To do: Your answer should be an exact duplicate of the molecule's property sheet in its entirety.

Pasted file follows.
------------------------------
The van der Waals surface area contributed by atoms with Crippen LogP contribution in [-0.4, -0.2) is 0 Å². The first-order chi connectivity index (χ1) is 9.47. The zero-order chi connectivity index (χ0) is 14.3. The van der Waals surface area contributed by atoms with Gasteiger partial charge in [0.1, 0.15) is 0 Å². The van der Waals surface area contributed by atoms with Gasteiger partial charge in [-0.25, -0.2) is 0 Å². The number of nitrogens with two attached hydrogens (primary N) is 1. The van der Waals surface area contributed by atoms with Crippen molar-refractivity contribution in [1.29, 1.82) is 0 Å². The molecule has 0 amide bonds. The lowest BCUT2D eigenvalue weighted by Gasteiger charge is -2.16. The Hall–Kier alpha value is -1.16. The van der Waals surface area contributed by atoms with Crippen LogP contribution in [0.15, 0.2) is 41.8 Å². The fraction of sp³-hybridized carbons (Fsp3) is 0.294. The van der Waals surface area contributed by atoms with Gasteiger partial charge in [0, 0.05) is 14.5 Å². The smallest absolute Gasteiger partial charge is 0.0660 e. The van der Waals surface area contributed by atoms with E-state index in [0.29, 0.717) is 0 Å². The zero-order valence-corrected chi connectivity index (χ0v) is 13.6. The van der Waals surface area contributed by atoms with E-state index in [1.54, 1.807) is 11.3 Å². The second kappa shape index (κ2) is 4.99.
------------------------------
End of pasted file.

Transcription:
The van der Waals surface area contributed by atoms with Crippen LogP contribution in [-0.4, -0.2) is 0 Å². The first-order chi connectivity index (χ1) is 9.47. The zero-order chi connectivity index (χ0) is 14.3. The van der Waals surface area contributed by atoms with Gasteiger partial charge in [0.1, 0.15) is 0 Å². The van der Waals surface area contributed by atoms with Gasteiger partial charge in [-0.25, -0.2) is 0 Å². The number of nitrogens with two attached hydrogens (primary N) is 1. The van der Waals surface area contributed by atoms with Crippen molar-refractivity contribution in [1.29, 1.82) is 0 Å². The molecule has 0 amide bonds. The lowest BCUT2D eigenvalue weighted by Gasteiger charge is -2.16. The Hall–Kier alpha value is -1.16. The van der Waals surface area contributed by atoms with Crippen LogP contribution in [0.15, 0.2) is 41.8 Å². The fraction of sp³-hybridized carbons (Fsp3) is 0.294. The van der Waals surface area contributed by atoms with Gasteiger partial charge in [0, 0.05) is 14.5 Å². The smallest absolute Gasteiger partial charge is 0.0660 e. The van der Waals surface area contributed by atoms with E-state index in [0.29, 0.717) is 0 Å². The zero-order valence-corrected chi connectivity index (χ0v) is 13.6. The van der Waals surface area contributed by atoms with E-state index in [1.54, 1.807) is 11.3 Å². The second kappa shape index (κ2) is 4.99.